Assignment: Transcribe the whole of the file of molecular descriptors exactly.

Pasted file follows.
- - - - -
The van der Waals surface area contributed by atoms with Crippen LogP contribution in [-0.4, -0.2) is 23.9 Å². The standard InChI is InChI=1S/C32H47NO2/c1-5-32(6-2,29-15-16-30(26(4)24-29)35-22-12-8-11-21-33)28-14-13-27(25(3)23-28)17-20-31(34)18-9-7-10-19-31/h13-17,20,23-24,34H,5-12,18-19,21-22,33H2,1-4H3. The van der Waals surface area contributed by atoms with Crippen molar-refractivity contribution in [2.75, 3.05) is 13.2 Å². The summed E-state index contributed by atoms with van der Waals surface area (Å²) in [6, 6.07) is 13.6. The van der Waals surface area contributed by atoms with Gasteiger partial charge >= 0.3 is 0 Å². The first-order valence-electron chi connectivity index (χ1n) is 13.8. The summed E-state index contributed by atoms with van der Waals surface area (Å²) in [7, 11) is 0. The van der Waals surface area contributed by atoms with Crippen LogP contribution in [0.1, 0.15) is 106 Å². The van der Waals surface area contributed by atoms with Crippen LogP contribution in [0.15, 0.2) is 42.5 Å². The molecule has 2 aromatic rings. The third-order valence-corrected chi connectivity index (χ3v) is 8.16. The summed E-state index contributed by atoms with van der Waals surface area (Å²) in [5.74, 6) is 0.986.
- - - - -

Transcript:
The van der Waals surface area contributed by atoms with Crippen LogP contribution in [-0.4, -0.2) is 23.9 Å². The standard InChI is InChI=1S/C32H47NO2/c1-5-32(6-2,29-15-16-30(26(4)24-29)35-22-12-8-11-21-33)28-14-13-27(25(3)23-28)17-20-31(34)18-9-7-10-19-31/h13-17,20,23-24,34H,5-12,18-19,21-22,33H2,1-4H3. The van der Waals surface area contributed by atoms with Crippen molar-refractivity contribution in [2.75, 3.05) is 13.2 Å². The summed E-state index contributed by atoms with van der Waals surface area (Å²) in [6, 6.07) is 13.6. The van der Waals surface area contributed by atoms with Gasteiger partial charge >= 0.3 is 0 Å². The first-order valence-electron chi connectivity index (χ1n) is 13.8. The summed E-state index contributed by atoms with van der Waals surface area (Å²) in [7, 11) is 0. The van der Waals surface area contributed by atoms with Crippen LogP contribution in [0.1, 0.15) is 106 Å². The van der Waals surface area contributed by atoms with Crippen LogP contribution in [0.15, 0.2) is 42.5 Å². The molecule has 2 aromatic rings. The third-order valence-corrected chi connectivity index (χ3v) is 8.16. The summed E-state index contributed by atoms with van der Waals surface area (Å²) in [5.74, 6) is 0.986.